Glossary of common electrodiagnostic terms

TermDescriptionClinical pearls
Chronic denervationRemote axon loss identified by long-duration, high-amplitude motor units firing with a reduced recruitment patternGenerally denotes a process that started at least several months before the examination
Active or ongoing denervationA muscle exhibiting positive sharp waves or fibrillation potentials, reflecting a subacute (or more long-standing but uncompensated) neurogenic or axon-loss processDoes not always imply a truly active process. Fibrillation potentials and positive sharp waves are observed whenever a muscle fiber is awaiting reinnervation. These findings generally appear by about 3 weeks after the onset of injury and resolve within a few months, but may persist for longer in distal muscles and when reinnervation mechanisms are not fully successful or complete
Intraspinal canal lesion or processElectrodiagnostic testing characterized by neurogenic or axon-loss changes in muscles of 1 or more specific myotomes (eg, a spinal root or segment derivative) without sensory findingsThe lesion is proximal to the dorsal root ganglion. Most of these lesions are compressive radiculopathies; but infrequently; other lesions such as motor neuron disease produce similar findings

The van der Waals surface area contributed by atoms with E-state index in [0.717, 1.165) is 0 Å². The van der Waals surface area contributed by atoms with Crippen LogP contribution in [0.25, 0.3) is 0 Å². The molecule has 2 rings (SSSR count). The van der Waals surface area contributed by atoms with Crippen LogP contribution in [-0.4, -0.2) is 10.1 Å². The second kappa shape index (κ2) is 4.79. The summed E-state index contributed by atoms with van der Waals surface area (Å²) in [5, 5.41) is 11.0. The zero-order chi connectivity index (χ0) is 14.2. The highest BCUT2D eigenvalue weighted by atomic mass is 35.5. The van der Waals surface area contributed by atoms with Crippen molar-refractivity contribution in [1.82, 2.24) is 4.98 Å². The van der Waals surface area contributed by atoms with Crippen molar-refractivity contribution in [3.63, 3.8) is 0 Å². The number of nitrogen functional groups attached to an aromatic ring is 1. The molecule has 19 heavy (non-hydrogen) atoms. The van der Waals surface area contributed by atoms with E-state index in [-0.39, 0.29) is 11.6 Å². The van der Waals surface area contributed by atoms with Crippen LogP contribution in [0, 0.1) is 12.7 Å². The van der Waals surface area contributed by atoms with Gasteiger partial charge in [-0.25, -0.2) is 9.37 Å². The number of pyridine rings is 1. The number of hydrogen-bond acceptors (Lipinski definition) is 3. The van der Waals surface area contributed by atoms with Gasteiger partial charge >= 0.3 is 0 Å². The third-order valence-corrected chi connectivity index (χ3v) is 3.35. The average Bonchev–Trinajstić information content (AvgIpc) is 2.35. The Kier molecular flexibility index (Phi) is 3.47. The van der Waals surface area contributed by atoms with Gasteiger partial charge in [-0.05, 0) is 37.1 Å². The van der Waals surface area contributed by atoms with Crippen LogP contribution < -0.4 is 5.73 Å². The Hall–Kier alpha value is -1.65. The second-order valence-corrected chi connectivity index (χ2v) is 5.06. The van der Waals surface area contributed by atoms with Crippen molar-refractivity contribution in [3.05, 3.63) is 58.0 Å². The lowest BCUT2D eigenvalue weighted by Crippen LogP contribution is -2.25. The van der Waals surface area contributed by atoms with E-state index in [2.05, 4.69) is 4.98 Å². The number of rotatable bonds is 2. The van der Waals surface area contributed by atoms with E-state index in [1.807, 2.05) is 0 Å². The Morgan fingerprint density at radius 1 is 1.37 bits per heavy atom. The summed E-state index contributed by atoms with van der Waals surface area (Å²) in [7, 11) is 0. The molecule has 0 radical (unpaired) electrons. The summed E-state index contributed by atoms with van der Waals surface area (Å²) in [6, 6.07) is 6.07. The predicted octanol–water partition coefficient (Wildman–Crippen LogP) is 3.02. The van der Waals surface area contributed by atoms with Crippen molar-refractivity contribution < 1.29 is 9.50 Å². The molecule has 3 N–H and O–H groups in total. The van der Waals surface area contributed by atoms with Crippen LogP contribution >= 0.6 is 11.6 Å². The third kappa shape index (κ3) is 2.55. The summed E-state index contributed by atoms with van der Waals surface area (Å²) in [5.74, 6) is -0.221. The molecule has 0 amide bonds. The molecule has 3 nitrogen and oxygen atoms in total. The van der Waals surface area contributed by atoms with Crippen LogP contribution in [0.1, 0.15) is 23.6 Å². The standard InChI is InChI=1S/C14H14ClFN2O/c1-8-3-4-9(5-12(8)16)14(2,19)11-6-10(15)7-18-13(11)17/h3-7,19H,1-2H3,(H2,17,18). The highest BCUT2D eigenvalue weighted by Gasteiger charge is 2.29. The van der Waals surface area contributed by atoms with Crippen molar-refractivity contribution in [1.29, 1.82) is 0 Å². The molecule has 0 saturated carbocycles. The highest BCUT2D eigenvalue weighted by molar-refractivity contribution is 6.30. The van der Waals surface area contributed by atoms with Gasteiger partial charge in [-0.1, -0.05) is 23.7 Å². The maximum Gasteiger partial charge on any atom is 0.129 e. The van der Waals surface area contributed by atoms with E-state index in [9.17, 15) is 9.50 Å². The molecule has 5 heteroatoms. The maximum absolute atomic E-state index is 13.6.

NeurogenicElectrodiagnostic features resulting from lesions of the anterior horn cell, nerve root, plexus, or nerveNeurogenic findings are further refined by distribution and the presence or absence of sensory findings
MyopathicElectrodiagnostic features of muscle disease, including low amplitude, short duration, and polyphasic motor unitsElectrodiagnostic testing may be less sensitive in many myopathies than in neurogenic conditions
Irritable myopathyWhen myopathic features are accompanied by diffuse fibrillation potentials, positive sharp waves, or bothSuggestive of inflammatory or necrotizing etiologies, but not pathognomonic
Motor unit instabilityThe same motor unit on needle electrode examination varies in morphology from one firing to the nextIndicates dysfunction at the neuromuscular junction, but it can be seen in neurogenic conditions during early reinnervation, when neuromuscular junctions are immature
Reduced activationSuboptimal voluntary activation of a muscle resulting from central nervous system causesCan result from pain, cognitive dysfunction, poor effort, or upper motor neuron pathology, and indicates that the data may be of lower yield
Conduction blockMotor response in a nerve conduction study has > 50% reduced response when stimulating at a more proximal locationIndicates focal demyelination When occurring at noncompression sites or in multiple nerves, can suggest acquired demyelinating polyneuropathies